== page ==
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North is the place [2003-08-10]

In the matter of a couple of years, Jaga Jazzist have become one of the hottest upcoming acts in European independent music. Now signed on Ninja Tune, the ten piece, renowned for their fabulous live performances, seem ready for great things worldwide with releases in the States and rumours of live dates in Japan.

Andreas Mjøs (vibraphone, keys) answered my questions, enabling us to know a bit more about how the band works and on his personal side-projects.

m[m]: To start off, when did the band came to life? How did you guys meet?

a: Jaga Jazzist came to life in 1994, and except for the keyboard-player we all come from the same town, some of us had played in different bands together prior to this. We had a bigger line up at that time, I think we where 14 people, I remember having two trombones, two saxes and  two guitars!

m[m]: All of you are pretty young, yet you seem to be quite confident with the multiple instruments you're playing on. Did you get any musical education? Does the Norwegian  school system encourages people to learn music?
a: Some of us went to music teachers in the evenings, learning an instrument, and some went on to the music academies, but I`ve always thought that our most important inspiration are friends and colleagues we meet along the way. Because of the way the albums are produced and arranged we play a lot of instruments on stage, some play 3-4 different instruments. That doesn`t mean that we play all the instruments very well, if I was to play percussion in another band than Jaga I really don`t think it would work. We have always had the attitude that it doesn`t matter who plays on what as long as the end result sounds as we would like it to. You could say that our approach to playing an instrument is more similar to that of a rock band than a jazz- or  classical approach.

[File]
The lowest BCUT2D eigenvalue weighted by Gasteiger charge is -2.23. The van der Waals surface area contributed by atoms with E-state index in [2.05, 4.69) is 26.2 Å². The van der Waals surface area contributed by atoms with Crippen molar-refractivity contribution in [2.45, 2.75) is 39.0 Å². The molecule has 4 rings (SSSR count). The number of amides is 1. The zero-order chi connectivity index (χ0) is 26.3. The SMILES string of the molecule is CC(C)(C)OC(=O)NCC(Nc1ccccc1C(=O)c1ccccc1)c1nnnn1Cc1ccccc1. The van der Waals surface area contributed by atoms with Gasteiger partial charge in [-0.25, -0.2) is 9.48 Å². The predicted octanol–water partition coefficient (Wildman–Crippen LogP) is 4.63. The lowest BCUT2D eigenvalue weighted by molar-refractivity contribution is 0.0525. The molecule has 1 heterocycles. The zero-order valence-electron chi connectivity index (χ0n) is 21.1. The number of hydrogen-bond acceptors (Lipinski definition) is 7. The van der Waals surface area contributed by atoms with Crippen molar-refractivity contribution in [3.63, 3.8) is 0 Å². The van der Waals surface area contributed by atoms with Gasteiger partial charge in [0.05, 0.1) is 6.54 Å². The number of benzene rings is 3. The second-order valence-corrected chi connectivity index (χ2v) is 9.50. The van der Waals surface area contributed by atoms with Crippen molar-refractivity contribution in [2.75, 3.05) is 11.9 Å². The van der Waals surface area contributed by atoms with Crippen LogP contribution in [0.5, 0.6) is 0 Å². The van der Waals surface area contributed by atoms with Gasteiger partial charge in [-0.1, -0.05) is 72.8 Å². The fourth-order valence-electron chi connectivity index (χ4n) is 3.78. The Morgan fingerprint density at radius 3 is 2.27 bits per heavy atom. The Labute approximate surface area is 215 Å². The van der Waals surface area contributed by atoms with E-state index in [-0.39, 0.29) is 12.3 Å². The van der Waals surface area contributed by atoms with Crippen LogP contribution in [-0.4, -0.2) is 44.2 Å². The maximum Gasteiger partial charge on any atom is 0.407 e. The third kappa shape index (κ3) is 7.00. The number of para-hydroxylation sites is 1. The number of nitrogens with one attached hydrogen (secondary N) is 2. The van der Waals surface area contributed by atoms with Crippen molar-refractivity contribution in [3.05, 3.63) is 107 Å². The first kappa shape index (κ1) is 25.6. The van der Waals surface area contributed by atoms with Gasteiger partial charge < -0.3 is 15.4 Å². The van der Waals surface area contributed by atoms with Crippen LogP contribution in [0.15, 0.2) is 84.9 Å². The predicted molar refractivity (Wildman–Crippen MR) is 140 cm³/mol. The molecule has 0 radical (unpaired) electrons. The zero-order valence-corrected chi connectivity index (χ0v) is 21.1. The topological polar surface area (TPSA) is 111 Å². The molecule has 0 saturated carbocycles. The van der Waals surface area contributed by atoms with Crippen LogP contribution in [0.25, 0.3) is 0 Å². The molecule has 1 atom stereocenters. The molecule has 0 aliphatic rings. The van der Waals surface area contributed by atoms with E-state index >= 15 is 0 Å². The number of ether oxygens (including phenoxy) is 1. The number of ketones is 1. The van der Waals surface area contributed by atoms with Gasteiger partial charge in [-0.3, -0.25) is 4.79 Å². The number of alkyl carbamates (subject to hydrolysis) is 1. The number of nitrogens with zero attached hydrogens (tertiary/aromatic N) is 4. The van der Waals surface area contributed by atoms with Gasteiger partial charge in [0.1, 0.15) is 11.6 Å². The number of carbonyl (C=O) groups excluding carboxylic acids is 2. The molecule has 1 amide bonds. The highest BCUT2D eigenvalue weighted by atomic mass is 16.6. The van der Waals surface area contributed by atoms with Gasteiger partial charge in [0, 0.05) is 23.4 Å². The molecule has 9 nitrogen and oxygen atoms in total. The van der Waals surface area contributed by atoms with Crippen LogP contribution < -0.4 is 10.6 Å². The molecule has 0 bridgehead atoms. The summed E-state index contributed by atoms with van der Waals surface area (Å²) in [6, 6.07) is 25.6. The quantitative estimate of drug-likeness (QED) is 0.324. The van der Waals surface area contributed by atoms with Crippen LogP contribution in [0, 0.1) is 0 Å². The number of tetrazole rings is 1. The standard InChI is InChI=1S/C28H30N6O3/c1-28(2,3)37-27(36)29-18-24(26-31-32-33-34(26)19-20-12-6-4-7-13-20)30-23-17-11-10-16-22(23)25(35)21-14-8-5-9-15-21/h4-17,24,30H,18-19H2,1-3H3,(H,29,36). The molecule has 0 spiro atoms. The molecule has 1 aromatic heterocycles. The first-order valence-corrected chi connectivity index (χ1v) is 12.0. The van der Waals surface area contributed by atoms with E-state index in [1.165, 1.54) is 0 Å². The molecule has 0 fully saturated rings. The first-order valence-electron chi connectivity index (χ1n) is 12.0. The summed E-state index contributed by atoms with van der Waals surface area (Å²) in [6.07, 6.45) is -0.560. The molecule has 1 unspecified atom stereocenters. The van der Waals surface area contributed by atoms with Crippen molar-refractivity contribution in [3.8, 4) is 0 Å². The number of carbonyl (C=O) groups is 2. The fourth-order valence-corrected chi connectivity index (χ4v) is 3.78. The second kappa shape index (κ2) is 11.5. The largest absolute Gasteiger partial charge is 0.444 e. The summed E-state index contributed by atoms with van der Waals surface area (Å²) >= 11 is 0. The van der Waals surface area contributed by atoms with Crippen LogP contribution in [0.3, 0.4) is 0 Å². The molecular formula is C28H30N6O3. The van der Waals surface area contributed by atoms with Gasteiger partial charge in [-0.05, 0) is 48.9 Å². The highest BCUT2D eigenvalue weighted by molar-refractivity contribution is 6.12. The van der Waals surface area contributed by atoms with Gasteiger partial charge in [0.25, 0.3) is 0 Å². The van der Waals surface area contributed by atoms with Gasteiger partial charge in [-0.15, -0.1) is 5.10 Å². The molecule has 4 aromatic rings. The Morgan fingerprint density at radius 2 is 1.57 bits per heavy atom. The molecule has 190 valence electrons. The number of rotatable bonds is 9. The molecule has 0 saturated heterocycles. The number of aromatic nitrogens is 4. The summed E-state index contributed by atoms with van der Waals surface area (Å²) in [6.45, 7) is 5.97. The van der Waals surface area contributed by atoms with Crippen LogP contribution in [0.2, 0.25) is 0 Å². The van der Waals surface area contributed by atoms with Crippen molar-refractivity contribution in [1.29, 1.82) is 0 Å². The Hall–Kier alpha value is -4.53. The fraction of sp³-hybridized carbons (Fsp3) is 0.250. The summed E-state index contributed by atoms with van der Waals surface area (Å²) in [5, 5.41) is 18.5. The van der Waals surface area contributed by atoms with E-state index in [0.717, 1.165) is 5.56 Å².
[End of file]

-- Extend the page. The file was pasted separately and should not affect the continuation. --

m[m]: Looking back, what do you think about your early releases (Grete Stitz and the Magazine ep)

a: I really think they are great releases, I find Grete Stitz too crazy for words. At that time we were planning to end it all and that album was a "best of" record, a little something to remember Jaga  by. But after that first record came out we decided to continue because we had so much fun. I love listening to that album, it`s really weird and in a way more experimental than our last two albums. The next album, a long ep called Magazine ep, went in a different, more controlled  direction. It was recorded over a long period of time and the songs are quite diverse. It starts out with an acoustic drum`n`bass track, and contains a ballad which Martin sings on, a plain jazz tune with much improvisation, and a jungle remix of a song from the first album. My favourite song  would be the one called Plym, which is the only one of the old songs that we play on the present  tour, it`s produced by Motorpsycho`s Deathprod and is just a lovely piece of music.
m[m]: The Jaga story is one of a success. How surprised are you by the buzz surrounding the band?